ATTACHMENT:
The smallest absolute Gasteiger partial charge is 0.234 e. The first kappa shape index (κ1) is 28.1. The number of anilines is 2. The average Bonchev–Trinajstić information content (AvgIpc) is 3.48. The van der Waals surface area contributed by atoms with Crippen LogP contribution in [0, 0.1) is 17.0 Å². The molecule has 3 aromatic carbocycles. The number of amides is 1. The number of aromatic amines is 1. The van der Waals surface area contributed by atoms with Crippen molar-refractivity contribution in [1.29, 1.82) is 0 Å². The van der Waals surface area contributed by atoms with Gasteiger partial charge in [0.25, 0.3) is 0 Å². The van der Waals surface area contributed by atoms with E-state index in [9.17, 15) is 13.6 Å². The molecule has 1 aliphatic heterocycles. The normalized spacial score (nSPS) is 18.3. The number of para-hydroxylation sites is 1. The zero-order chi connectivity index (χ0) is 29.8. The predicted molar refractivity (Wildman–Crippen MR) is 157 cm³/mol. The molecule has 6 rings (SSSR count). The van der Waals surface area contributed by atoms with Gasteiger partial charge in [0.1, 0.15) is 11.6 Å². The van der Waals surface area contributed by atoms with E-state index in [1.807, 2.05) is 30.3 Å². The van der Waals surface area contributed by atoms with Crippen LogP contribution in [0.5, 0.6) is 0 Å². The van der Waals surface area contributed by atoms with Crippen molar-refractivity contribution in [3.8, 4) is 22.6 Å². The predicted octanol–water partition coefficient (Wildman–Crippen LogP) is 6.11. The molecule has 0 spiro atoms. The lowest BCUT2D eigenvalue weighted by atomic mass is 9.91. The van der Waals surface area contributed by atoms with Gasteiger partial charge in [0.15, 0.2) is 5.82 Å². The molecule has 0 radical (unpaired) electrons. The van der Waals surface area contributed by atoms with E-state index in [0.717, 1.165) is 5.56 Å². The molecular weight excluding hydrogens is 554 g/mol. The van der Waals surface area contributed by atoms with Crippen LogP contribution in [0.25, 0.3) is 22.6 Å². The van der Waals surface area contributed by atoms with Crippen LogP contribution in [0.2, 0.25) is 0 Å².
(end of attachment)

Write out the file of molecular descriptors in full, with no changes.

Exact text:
The smallest absolute Gasteiger partial charge is 0.234 e. The first kappa shape index (κ1) is 28.1. The number of anilines is 2. The average Bonchev–Trinajstić information content (AvgIpc) is 3.48. The van der Waals surface area contributed by atoms with Crippen LogP contribution in [0, 0.1) is 17.0 Å². The molecule has 3 aromatic carbocycles. The number of amides is 1. The number of aromatic amines is 1. The van der Waals surface area contributed by atoms with Crippen molar-refractivity contribution in [1.29, 1.82) is 0 Å². The van der Waals surface area contributed by atoms with Gasteiger partial charge in [0.25, 0.3) is 0 Å². The van der Waals surface area contributed by atoms with E-state index in [9.17, 15) is 13.6 Å². The molecule has 1 aliphatic heterocycles. The normalized spacial score (nSPS) is 18.3. The number of para-hydroxylation sites is 1. The zero-order chi connectivity index (χ0) is 29.8. The predicted molar refractivity (Wildman–Crippen MR) is 157 cm³/mol. The molecule has 6 rings (SSSR count). The van der Waals surface area contributed by atoms with Gasteiger partial charge in [0.1, 0.15) is 11.6 Å². The van der Waals surface area contributed by atoms with E-state index in [1.807, 2.05) is 30.3 Å². The van der Waals surface area contributed by atoms with Crippen LogP contribution in [0.5, 0.6) is 0 Å². The van der Waals surface area contributed by atoms with Crippen molar-refractivity contribution in [3.8, 4) is 22.6 Å². The predicted octanol–water partition coefficient (Wildman–Crippen LogP) is 6.11. The molecule has 0 spiro atoms. The lowest BCUT2D eigenvalue weighted by atomic mass is 9.91. The van der Waals surface area contributed by atoms with Gasteiger partial charge in [0.15, 0.2) is 5.82 Å². The molecule has 0 radical (unpaired) electrons. The van der Waals surface area contributed by atoms with E-state index in [0.717, 1.165) is 5.56 Å². The molecular weight excluding hydrogens is 554 g/mol. The van der Waals surface area contributed by atoms with Crippen LogP contribution in [0.25, 0.3) is 22.6 Å². The van der Waals surface area contributed by atoms with Crippen LogP contribution in [0.2, 0.25) is 0 Å².